Now we, who are admitted behind the scenes of this great theatre of Nature (and no author ought to write anything besides dictionaries and spelling-books who hath not this privilege), can censure the action, without conceiving any absolute detestation of the person, whom perhaps Nature may not have designed to act an ill part in all her dramas; for in this instance life most exactly resembles the stage, since it is often the same person who represents the villain and the heroe; and he who engages your admiration to-day will probably attract your contempt to-morrow.
I have no doubt that it was largely nervousness that kept the mysterious playwright so long fumbling behind the scenes, for it was obvious that it would be no ordinary sort of play, no every-day domestic drama, that would satisfy this young lady, to whom life had given, by way of prologue, the inestimable blessing of wealth, and the privilege, as a matter of course, of choosing as she would among the grooms (that is, the bride-grooms) of the romantic British aristocracy.
They did not drag her away at once, but sang with her for a long time and then at last dragged her off, and behind the scenes something metallic was struck three times and everyone knelt down and sang a prayer.
As a tramp, I was behind the scenes of society--aye, and down in the cellar.
The general public did not understand the situation, even those who were in a measure behind the scenes found it hard to believe that the attack upon the Bekwando Gold and Land shares was purely a personal one.
Stepan Arkadyevitch went to the Grand Theater to a rehearsal of the ballet, and gave Masha Tchibisova, a pretty dancing-girl whom he had just taken under his protection, the coral necklace he had promised her the evening before, and behind the scenes in the dim daylight of the theater, managed to kiss her pretty little face, radiant over her present.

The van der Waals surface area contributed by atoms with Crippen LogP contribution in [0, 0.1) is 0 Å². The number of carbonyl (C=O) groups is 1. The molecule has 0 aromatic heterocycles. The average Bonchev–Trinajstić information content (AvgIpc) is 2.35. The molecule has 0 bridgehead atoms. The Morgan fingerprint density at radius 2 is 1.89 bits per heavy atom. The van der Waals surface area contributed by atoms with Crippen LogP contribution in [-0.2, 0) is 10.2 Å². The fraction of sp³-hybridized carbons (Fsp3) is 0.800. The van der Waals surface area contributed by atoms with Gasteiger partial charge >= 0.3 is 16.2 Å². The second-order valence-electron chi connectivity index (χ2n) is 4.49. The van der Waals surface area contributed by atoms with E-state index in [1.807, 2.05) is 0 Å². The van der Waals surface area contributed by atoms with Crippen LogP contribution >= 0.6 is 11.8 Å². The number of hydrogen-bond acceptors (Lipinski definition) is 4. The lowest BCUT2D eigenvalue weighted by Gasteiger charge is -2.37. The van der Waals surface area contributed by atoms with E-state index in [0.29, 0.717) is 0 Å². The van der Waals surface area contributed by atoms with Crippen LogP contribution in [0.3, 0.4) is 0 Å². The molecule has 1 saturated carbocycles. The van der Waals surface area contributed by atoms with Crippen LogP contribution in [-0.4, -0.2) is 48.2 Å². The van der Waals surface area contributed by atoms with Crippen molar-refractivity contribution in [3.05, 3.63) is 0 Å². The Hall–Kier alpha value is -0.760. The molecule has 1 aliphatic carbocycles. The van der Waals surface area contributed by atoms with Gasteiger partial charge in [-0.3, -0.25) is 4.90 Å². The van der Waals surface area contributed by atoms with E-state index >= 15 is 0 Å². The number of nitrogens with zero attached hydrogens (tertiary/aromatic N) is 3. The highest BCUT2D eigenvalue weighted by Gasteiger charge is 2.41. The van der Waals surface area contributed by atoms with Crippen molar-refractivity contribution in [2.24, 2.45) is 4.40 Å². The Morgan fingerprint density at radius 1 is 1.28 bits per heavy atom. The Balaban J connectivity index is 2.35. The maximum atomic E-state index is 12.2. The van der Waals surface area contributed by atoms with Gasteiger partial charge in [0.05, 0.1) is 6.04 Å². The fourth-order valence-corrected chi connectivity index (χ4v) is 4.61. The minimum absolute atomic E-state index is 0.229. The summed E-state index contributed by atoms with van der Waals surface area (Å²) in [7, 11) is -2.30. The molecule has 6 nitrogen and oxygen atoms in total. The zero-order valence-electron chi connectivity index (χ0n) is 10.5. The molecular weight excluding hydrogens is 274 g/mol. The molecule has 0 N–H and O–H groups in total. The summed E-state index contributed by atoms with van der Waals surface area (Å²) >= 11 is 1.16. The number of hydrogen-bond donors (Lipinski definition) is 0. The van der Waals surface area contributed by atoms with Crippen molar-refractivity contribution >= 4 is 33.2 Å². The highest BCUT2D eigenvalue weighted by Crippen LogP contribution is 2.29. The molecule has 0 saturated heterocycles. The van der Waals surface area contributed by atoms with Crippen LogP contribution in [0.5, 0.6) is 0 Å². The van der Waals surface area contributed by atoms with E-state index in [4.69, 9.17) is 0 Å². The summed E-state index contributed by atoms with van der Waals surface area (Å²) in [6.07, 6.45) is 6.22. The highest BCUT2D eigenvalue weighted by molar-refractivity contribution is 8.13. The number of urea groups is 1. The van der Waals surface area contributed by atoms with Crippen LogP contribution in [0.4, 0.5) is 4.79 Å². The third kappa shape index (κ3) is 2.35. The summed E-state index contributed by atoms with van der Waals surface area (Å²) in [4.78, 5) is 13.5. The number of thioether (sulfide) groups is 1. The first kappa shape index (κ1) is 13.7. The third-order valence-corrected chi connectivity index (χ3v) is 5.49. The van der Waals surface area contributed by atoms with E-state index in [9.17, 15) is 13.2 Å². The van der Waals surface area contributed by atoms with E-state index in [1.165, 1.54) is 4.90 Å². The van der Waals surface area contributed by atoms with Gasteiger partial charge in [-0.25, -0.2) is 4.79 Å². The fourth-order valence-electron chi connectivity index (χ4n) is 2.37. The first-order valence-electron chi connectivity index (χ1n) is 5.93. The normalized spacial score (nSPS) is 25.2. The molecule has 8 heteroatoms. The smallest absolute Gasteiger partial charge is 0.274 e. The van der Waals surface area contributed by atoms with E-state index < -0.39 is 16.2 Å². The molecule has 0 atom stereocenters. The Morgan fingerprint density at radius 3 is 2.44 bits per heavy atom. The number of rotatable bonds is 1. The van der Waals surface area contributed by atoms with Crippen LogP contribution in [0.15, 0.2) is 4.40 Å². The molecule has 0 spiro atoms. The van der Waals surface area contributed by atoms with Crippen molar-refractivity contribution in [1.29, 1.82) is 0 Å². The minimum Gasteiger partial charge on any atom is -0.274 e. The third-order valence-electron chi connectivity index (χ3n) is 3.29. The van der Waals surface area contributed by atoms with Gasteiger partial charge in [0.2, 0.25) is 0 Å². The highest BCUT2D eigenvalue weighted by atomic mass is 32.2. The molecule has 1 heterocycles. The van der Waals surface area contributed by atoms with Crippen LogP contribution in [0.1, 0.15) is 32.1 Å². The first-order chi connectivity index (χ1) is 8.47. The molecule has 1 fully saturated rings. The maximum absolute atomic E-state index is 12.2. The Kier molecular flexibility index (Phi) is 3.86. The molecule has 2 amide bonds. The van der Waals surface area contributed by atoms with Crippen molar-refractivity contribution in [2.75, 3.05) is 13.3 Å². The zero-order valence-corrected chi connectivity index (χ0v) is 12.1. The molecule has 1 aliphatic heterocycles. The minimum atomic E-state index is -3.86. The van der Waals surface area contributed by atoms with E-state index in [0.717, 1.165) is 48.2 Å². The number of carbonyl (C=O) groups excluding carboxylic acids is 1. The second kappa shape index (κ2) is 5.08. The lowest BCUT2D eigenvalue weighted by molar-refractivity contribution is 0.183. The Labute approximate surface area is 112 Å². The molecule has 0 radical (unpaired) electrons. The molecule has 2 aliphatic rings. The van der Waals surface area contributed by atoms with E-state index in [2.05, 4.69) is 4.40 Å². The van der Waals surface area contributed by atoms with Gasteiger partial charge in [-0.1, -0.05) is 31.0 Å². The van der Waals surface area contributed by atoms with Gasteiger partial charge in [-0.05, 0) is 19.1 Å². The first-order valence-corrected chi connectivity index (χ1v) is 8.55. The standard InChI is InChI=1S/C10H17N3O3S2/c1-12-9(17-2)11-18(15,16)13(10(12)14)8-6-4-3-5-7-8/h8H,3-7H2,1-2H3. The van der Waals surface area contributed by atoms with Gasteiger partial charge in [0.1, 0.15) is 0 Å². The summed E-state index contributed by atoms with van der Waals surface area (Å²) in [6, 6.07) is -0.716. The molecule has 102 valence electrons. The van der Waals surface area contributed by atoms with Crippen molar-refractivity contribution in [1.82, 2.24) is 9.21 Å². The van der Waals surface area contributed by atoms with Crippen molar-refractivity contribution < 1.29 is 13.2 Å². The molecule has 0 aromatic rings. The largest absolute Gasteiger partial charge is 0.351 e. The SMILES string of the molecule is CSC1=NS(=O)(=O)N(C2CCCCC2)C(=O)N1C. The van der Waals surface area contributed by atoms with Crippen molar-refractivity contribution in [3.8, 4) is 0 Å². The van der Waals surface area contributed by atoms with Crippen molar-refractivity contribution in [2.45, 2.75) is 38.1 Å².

However, the chorus of guessing was cut short by Bruno, who suddenly rushed on from behind the scenes, and took a flying leap down among the Frogs, to re-arrange them.
Let's go and get crammed with ready made science at a lecture--let's hear the last new professor, the man who has been behind the scenes at Creation, and knows to a T how the world was made, and how long it took to make it.
The people most killed themselves laughing; and when the king got done capering and capered off behind the scenes, they roared and clapped and stormed and haw- hawed till he come back and done it over again, and after that they made him do it another time.
He had entertained no notion, when doomed as he had thought to an unintellectual bucolic life, that such charms as he beheld in this idyllic creature would be found behind the scenes.
Lastly, Philippe would perhaps not have taken his brother behind the scenes of the Opera if Raoul had not been the first to ask him, repeatedly renewing his request with a gentle obstinacy which the count remembered at a later date.